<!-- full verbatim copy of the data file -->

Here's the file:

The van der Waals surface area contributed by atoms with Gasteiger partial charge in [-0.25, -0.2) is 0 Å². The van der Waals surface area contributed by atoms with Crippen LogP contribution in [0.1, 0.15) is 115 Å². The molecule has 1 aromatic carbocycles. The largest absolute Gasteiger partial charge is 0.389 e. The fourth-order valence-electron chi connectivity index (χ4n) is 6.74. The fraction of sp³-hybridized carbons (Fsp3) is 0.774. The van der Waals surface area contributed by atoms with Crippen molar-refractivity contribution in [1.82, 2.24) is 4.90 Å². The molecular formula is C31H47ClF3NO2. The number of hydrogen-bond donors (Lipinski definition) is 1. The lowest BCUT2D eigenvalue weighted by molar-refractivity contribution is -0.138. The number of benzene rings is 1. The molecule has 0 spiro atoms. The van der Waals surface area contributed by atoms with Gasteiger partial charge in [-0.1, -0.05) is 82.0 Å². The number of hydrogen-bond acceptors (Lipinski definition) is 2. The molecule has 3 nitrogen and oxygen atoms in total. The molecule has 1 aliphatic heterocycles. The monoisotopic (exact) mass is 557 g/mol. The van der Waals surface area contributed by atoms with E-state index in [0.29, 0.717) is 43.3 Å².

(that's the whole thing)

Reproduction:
The van der Waals surface area contributed by atoms with Gasteiger partial charge in [-0.25, -0.2) is 0 Å². The van der Waals surface area contributed by atoms with Crippen LogP contribution in [0.1, 0.15) is 115 Å². The molecule has 1 aromatic carbocycles. The largest absolute Gasteiger partial charge is 0.389 e. The fourth-order valence-electron chi connectivity index (χ4n) is 6.74. The fraction of sp³-hybridized carbons (Fsp3) is 0.774. The van der Waals surface area contributed by atoms with Crippen molar-refractivity contribution in [1.82, 2.24) is 4.90 Å². The molecular formula is C31H47ClF3NO2. The number of hydrogen-bond donors (Lipinski definition) is 1. The lowest BCUT2D eigenvalue weighted by molar-refractivity contribution is -0.138. The number of benzene rings is 1. The molecule has 0 spiro atoms. The van der Waals surface area contributed by atoms with Gasteiger partial charge in [-0.1, -0.05) is 82.0 Å². The number of hydrogen-bond acceptors (Lipinski definition) is 2. The molecule has 3 nitrogen and oxygen atoms in total. The molecule has 1 aliphatic heterocycles. The monoisotopic (exact) mass is 557 g/mol. The van der Waals surface area contributed by atoms with E-state index in [0.29, 0.717) is 43.3 Å².